Split-level Style homes became a natural outgrowth of the Ranch Style, breaking the L-shape mold of the Ranch into separate, functional levels inside a one- or two-story home. The main levels were devoted to dining and entertainment, while the staircase to the upper level led to bedrooms, bathrooms, and closet space. Some models arranged the lower level around a garage, den, laundry, or spare bedroom, with the second level split further about kitchen and dining rooms in the mid-section, with the upstairs set aside for bedrooms and baths. Construction favored natural materials with brick and wood exteriors, double-hung windows, and patio sliders.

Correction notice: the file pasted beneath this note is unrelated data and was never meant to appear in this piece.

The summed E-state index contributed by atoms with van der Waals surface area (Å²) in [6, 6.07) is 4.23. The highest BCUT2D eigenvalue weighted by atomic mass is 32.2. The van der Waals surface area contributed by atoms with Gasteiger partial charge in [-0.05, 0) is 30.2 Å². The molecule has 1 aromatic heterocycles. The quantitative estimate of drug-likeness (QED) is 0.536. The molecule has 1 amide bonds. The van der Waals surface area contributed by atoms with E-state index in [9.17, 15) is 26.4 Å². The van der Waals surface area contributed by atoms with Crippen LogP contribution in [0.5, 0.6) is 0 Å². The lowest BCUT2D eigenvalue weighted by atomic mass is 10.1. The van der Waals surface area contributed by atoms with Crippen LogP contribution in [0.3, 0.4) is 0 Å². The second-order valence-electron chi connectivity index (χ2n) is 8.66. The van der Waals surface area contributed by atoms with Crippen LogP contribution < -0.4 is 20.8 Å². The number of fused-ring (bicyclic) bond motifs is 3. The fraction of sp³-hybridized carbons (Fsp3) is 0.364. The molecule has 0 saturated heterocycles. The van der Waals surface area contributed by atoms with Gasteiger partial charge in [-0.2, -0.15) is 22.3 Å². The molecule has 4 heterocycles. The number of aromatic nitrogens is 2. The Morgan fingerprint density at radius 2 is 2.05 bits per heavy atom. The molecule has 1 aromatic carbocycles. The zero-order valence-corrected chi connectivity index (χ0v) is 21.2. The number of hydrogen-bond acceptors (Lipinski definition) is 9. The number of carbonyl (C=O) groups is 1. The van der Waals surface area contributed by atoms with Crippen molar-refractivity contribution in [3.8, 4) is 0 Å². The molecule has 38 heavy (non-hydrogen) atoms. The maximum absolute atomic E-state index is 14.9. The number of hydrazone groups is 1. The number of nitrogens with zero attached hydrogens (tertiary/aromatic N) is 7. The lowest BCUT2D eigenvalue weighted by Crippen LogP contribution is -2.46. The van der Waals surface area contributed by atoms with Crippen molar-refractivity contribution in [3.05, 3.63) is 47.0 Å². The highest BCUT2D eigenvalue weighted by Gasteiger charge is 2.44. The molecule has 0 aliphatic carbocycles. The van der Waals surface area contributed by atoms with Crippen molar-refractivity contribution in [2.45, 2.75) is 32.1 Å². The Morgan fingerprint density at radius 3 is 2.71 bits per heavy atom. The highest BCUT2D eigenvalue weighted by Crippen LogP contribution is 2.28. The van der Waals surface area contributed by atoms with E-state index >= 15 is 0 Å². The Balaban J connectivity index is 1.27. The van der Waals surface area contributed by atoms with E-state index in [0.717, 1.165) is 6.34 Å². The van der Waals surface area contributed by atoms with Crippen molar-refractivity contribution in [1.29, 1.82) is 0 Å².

Although Split-level homes didn't catch the nation's eye until they emerged from their Ranch forebears, many were built in the country as early as the 1930s. Some were built as reconfigurations of houses from the Homecrest, Normandy, Franklin, and Homestead styles, and a Split-level model was offered in an early 20th Century Sears Catalogue.
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